{
                    m_Entities = new List<EntityMetadata>();
                }

                return m_Entities;
            }
        }

        /// <summary>
        /// Add en entity type to the container.
        /// </summary>
        private void AddEntity(Type entity)
        {
            if (!ContainsEntity(entity))
            {
                if (entity.IsSubclassOf(typeof(Entity)))
                {
                    Entities.Add(new EntityMetadata(entity));
                }
            }
        }

        /// <summary>
        /// Is the type already present in the container?
        /// </summary>
        private bool ContainsEntity(Type type)
        {
            foreach (EntityMetadata entityWrapper in Entities)
            {
                if (entityWrapper.Type == type)
                {
                    return true;
                }
            }

            return false;
        }
    }
}

Note: This class may not compile correctly because I combined several snippets from the original code. You can find the complete Metadata class in the attached zip file.

In the AddAssembly() you can see we add all DO entities (the AddEntity adds type Entity only) using the EntityMetadata class.

After loading the Assembly in the Metadata object we have all the DataObject Entities in a collection. Now each of the above mentioned EntityMetadata collects all the member information from the Entity. So after loading the Assembly we have an Entities collection and per Entity a Properties collection through which we can iterate in our template. Below is the MyFirstTemplate.tt taken from the attached zip file.

<#@ output extension=".txt" #>
<#@ Include file="$(SolutionDir)T4Includes\Assemblies.ttinclude" #><#   
    try
    {    // START main try
        // Initialization Output Manager
        Manager outputManager = Manager.Create(Host, GenerationEnvironment);

        // Start Costruction CodeModelTree
        IServiceProvider hostServiceProvider = (IServiceProvider)Host;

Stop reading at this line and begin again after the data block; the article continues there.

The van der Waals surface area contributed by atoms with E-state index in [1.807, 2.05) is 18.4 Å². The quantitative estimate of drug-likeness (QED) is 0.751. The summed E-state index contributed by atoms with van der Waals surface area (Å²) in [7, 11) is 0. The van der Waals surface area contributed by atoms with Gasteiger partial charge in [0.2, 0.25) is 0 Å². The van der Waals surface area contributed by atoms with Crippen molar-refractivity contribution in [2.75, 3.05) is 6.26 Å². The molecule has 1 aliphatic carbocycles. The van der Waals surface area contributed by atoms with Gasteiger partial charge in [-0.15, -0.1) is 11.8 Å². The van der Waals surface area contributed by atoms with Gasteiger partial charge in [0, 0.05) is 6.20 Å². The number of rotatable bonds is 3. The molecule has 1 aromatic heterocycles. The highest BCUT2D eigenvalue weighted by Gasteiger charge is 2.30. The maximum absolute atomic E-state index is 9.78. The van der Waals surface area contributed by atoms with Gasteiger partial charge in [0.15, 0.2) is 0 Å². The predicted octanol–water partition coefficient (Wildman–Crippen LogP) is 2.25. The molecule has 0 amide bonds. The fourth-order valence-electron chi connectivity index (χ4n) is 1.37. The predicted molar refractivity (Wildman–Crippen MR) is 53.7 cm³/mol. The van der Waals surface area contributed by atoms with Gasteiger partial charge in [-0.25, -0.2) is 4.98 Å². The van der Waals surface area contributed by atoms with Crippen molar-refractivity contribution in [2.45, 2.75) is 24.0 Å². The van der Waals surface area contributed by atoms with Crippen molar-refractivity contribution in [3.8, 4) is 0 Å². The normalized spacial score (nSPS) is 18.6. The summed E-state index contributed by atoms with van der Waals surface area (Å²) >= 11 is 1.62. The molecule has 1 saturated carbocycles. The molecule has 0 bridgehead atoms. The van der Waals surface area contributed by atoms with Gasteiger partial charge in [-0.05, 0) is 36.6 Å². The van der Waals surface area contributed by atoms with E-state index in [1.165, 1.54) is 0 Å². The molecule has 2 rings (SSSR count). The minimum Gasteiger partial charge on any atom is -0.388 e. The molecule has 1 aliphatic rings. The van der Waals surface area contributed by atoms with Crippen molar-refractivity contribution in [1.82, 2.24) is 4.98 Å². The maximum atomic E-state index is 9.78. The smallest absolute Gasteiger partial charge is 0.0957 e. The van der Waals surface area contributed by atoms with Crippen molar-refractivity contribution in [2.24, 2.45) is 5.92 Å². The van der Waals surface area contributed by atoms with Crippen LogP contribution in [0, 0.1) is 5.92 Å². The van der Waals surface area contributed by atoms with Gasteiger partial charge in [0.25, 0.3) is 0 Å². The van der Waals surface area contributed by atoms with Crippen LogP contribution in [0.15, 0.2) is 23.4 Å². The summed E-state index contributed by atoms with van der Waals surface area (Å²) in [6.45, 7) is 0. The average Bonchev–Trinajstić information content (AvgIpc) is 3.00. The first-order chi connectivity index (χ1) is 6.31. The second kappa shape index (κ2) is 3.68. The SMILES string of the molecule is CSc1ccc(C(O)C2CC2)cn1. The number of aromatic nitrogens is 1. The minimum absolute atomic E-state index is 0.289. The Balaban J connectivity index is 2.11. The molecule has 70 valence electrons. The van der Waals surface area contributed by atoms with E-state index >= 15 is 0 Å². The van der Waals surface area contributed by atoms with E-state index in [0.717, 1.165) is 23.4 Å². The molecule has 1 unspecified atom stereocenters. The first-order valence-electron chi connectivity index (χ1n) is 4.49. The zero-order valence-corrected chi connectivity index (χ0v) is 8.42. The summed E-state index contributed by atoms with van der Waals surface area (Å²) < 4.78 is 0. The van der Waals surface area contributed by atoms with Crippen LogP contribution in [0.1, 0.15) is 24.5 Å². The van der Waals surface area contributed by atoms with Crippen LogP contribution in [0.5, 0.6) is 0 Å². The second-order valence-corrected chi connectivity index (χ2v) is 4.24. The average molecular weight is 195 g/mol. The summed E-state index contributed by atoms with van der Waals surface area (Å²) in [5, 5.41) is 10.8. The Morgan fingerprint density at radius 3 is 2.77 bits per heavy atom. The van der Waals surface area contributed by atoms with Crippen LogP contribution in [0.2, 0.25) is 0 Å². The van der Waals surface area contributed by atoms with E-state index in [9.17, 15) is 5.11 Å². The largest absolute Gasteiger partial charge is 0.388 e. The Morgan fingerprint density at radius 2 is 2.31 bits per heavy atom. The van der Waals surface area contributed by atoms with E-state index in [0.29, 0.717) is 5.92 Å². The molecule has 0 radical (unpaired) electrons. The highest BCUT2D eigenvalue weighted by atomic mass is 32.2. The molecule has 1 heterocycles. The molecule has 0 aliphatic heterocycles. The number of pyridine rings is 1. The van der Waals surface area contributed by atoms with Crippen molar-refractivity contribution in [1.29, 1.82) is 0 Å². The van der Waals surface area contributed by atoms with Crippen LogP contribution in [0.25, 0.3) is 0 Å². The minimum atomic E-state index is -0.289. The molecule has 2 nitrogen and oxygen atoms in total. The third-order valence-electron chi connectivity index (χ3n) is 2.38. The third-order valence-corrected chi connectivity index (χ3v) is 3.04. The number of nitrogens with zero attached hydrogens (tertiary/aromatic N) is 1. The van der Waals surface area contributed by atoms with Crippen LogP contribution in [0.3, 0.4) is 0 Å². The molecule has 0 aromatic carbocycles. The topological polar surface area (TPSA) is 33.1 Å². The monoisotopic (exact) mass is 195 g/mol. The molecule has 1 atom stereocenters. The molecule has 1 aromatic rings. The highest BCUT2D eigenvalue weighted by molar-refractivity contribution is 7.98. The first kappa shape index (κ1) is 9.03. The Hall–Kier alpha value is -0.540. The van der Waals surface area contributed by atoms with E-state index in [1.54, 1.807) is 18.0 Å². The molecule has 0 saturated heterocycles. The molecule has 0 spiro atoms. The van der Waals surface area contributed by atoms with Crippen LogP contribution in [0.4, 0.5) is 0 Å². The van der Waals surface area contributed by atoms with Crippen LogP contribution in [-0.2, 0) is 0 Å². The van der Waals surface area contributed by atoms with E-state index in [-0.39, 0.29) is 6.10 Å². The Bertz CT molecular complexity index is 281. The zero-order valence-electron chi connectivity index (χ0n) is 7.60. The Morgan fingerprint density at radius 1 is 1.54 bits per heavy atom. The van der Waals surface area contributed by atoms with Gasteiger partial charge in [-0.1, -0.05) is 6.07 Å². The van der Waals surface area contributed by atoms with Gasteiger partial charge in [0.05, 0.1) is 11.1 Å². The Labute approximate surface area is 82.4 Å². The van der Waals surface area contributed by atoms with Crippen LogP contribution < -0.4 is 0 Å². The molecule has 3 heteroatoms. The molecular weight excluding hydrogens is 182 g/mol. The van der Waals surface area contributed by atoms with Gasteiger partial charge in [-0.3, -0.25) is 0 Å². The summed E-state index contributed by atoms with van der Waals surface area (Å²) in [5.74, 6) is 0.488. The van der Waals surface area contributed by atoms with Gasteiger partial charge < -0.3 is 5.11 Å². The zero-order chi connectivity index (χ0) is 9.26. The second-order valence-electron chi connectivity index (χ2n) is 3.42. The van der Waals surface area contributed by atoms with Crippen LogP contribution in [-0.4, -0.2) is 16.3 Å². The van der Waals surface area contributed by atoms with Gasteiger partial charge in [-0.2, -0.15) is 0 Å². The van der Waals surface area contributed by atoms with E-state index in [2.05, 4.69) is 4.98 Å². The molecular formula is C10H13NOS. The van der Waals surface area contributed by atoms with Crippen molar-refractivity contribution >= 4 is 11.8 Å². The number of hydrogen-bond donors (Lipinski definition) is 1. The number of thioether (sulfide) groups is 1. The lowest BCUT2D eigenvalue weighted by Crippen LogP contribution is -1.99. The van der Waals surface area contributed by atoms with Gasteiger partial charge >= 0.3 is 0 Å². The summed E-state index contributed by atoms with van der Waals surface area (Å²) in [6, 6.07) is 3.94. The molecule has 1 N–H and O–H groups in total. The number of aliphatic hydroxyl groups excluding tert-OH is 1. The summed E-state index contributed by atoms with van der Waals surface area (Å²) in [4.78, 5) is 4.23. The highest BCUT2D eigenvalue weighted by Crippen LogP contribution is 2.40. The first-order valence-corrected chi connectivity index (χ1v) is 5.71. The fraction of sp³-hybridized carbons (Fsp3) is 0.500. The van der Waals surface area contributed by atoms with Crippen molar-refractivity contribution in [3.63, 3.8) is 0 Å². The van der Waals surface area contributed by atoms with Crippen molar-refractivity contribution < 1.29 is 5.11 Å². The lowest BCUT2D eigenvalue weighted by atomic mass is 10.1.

DTE2 dte = (EnvDTE80.DTE2)System.Runtime.InteropServices.Marshal.GetActiveObject("VisualStudio.DTE.11.0");

        string directoryPath = Host.ResolvePath(@"..\My.Model");
        string assemblyName = directoryPath + @"\bin\Debug\My.Model.dll";
        Assembly assembly = Assembly.LoadFrom(assemblyName);
        Metadata.MetadataContainer.AddAssembly(assembly);
#>
// Empty file
<#
        try
        {
            foreach (EntityMetadata entity in Metadata.MetadataContainer.Entities)
            {
                if(entity != null)
                {
                    outputManager.StartNewFile(entity.VMName + ".generated.cs");

#>
using System;

namespace MyNamespace
{
    public partial class <#= entity.Name #>
    {
        public <#= entity.Name #>()
        {
        }
<#
                    foreach (var property in entity.Properties)
                    {
#>
        public <#= property.FieldTypeString #> <#= property.Name #> { get; set; }
<#
                    }
                }
#>
    }
}
<#
            }
        }
        catch (Exception ex)
        {
#>
            // ERROR <#= ex.Message #> 
            // STACK <#= ex.StackTrace #>
<#
        }

        outputManager.Process(true); //write files to disk

    } // END main try
    catch(Exception ex)
    {
        MessageBox.Show("Error in MyFirstTemplate.tt: " + Environment.NewLine + Environment.NewLine + ex.ToString(),"Error in Transformation");
    }
#>
<#+  
#>

After saving this file to disk the template generator will start loading the template and saves the generated output to disk and adds it to the project as subitems from the template.

image

In for instance the VMPersonEntity.generated.cs the following is generated with this template.

using System;

namespace MyNamespace
{
    public partial class PersonEntity
    {
        public PersonEntity()
        {
        }
        public String FirstName { get; set; }
        public String LastName { get; set; }
        public String Prefix { get; set; }
    }
}

Solution: T4.zip

PS: In order to be able to compile this solution you will need to add the DataObjects.Net Nuget package via the Nuget Package Manager.

image

Type ‘Dataobjects’ in the searchbox in the upper right corner and wait for the result.

Click the ‘Install’ button.

image

Select the following projects for installation.

image

After that start the compilation. It is possible the version of DO and PostSharp is different in your new installation. In that case you will have to change the version info in the ‘Assemblies.ttinclude’ file in the T4Include project.

Also remove the RequiresPostSharp.cs files where not needed. That file is only needed in the T4Database project.

By |2016-01-24T17:06:10+00:00May 4th, 2013|.Net Development, T4|0 Comments